Pompeo Departs North Korea Without Any Breakthroughs
Mike Pompeo, U.S. secretary of state, speaks during a news conference in Singapore, on Monday. (Photographer: SeongJoon Cho/Bloomberg)

Pompeo Departs North Korea Without Any Breakthroughs

(Bloomberg) -- U.S. Secretary of State Mike Pompeo left Pyongyang on Saturday without immediately announcing any breakthroughs in efforts to implement North Korean leader Kim Jong Un’s agreement with President Donald Trump.

Pompeo held two days of meetings with senior North Korean officials led by top Kim aide, Kim Yong Chol, on concerns ranging from the regime’s nuclear arsenal to U.S. security guarantees. It was unclear if the secretary of state met Kim Jong Un, as he did on his previous two visits to the isolated nation’s capital.

Pompeo Departs North Korea Without Any Breakthroughs

Pompeo was scheduled to arrive in Tokyo around 6:30 p.m. Saturday local time, or 5:30 a.m. in Washington. He spoke by phone with Trump earlier Saturday and was expected to brief his Japanese and South Korean counterparts on the results of the trip during a series of meetings Sunday.

Before events in Pyongyang had concluded, State Department spokeswoman Heather Nauert told reporters that Pompeo had been “very firm” in insisting that North Korea fulfills its commitment to “complete denuclearization.” She said the two sides had also discussed the return of the remains of American troops killed during the Korean War.

Pompeo’s visit represents the highest level meeting between U.S. and North Korean officials since Trump and Kim Jong Un held their unprecedented summit in Singapore on June 12. The secretary is under pressure to deliver a more concrete disarmament plan after the two leaders signed a vague 1-1/2 page document that didn’t provide a timetable for dismantling North Korea’s nuclear arsenal.

Trump has declared that North Korea was “no longer a nuclear threat” and said Americans can “sleep well,” even though the regime holds as many as 60 nuclear bombs and missiles that could reach the U.S.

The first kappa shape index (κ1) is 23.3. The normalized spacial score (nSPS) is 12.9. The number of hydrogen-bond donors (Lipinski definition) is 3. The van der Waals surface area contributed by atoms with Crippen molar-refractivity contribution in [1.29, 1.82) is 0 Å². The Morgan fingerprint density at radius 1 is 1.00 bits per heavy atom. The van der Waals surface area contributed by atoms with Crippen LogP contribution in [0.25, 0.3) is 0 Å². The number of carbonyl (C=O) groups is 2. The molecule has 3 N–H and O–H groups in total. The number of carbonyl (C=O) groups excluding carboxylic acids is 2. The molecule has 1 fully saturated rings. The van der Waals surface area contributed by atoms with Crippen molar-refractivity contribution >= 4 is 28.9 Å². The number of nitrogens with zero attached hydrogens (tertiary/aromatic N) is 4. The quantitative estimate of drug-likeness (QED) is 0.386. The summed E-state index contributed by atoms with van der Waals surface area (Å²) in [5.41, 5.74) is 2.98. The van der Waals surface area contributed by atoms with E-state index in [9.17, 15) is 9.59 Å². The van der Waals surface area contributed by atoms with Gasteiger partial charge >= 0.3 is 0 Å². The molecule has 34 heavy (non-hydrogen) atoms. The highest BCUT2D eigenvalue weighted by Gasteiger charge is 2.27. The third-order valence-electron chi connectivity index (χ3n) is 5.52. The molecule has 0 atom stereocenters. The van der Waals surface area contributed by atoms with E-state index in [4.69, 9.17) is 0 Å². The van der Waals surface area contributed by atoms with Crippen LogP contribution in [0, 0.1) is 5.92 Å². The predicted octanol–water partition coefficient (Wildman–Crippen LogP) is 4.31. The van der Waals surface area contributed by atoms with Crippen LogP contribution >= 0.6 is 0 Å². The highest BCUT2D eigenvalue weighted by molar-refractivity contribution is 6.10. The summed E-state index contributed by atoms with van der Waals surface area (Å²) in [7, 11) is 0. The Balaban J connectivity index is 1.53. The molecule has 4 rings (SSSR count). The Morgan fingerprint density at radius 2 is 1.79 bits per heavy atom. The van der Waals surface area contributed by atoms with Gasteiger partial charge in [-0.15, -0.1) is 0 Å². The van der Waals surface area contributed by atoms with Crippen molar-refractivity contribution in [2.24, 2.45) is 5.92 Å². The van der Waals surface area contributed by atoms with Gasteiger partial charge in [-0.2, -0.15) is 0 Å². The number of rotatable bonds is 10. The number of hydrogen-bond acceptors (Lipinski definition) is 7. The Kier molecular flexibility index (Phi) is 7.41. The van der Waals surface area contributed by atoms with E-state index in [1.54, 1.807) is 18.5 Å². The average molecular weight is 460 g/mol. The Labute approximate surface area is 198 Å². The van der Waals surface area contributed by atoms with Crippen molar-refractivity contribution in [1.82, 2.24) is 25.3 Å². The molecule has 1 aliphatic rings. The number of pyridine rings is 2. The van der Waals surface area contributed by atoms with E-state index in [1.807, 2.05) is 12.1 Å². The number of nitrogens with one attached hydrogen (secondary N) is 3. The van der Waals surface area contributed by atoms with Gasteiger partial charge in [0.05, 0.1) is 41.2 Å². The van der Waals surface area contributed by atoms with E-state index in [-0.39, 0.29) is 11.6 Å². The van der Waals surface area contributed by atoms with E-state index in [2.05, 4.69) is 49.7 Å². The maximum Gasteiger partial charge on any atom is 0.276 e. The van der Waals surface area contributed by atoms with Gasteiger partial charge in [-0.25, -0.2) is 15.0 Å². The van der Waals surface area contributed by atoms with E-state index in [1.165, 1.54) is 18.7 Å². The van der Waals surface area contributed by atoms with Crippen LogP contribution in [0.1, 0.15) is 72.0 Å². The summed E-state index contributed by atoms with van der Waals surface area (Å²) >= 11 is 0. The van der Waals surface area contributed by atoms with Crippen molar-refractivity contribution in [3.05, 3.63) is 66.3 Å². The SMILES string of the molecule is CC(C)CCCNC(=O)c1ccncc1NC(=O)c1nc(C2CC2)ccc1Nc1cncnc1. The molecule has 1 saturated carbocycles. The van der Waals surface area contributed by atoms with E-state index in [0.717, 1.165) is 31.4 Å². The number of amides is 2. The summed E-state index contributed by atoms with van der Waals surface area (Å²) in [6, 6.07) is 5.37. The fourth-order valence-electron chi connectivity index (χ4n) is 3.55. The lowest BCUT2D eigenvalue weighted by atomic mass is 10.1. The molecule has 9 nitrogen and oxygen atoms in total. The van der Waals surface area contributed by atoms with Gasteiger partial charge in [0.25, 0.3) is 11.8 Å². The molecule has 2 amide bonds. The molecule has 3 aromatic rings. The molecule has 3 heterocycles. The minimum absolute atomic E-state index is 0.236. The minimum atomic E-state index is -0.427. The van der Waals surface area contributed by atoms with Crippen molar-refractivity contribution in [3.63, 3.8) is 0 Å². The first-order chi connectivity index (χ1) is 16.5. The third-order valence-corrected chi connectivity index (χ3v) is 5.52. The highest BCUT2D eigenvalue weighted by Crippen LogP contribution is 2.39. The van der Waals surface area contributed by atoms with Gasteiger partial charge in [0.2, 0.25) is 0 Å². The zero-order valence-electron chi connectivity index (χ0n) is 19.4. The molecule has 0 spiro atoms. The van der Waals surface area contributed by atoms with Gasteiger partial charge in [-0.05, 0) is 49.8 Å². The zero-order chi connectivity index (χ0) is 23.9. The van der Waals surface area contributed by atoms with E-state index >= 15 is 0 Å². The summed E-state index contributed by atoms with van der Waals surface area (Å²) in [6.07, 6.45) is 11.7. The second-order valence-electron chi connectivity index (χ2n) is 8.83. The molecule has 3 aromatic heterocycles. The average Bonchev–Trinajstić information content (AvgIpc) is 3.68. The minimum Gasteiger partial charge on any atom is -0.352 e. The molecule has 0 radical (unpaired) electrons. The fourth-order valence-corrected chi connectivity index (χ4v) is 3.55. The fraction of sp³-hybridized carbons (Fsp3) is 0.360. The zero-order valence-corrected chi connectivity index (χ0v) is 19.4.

“Trump tried to sell this as a quickly achievable deal to denuclearize and now Pompeo and team are tasked with the impossible task of pushing forward on denuclearization without a shared understanding with Pyongyang,” said Stephen Nagy, a senior associate professor at the International Christian University in Tokyo.

Before Pompeo’s meeting with Kim Yong Chol there were hints of disagreements between the two sides. When his North Korean host suggested that Pompeo might have slept poorly after the prior day’s “very serious discussion,” the secretary assured him he had.

Kim Yong Chol then said that there were still issues that needed to be made clear. “There are things that I have to clarify, as well,” Pompeo replied.

Pompeo struck a cautious note while en route to Pyongyang, saying he was hoping to “fill in some details” on Kim Jong Un’s commitments. Before arriving, he also said in a tweet that he hoped to achieve North Korea’s “final, fully verified denuclearization” -- raising questions whether the administration had softened its longstanding goal of “complete, verifiable and irreversible denuclearization.”

“Our policy hasn’t changed,” Nauert said Saturday when asked about the shift. “Our expectation is exactly what the president and Kim Jong Un jointly agreed to in Singapore, and that is the denuclearization of North Korea.”

Expectations for the trip grew in recent days with reports indicating that North Korea continued to ramp up its weapons production before the summit with Trump. The reports published by independent researchers and media organizations detailed efforts to increase fuel production, build more missile launchers and expand a key rocket-engine manufacturing facility.

Pompeo’s “tweet is an effort to maintain or deepen diplomatic momentum to keep talks going, develop trust and communication lines and try to extract some concessions from Pyongyang in return for further concessions from the U.S.,” Nagy said.

The U.S. is also seeking to repatriate the remains of American soldiers missing in North Korea for almost 70 years. North Korea is holding about 200 sets of remains from among the some 5,300 American military personnel believed still lost in the country during the Korean War, according to Department of Defense estimates.

Among Pompeo’s delegation were seasoned North Korea negotiators including National Security Council official Allison Hooker, Central Intelligence Agency officer Andy Kim and Sung Kim, the U.S. ambassador to the Philippines.

The trip comes at the start of a week of travel for Pompeo, who continues on to Hanoi, Abu Dhabi and Brussels, where he’s scheduled to accompany Trump to an annual summit of the NATO alliance.

©2018 Bloomberg L.P.

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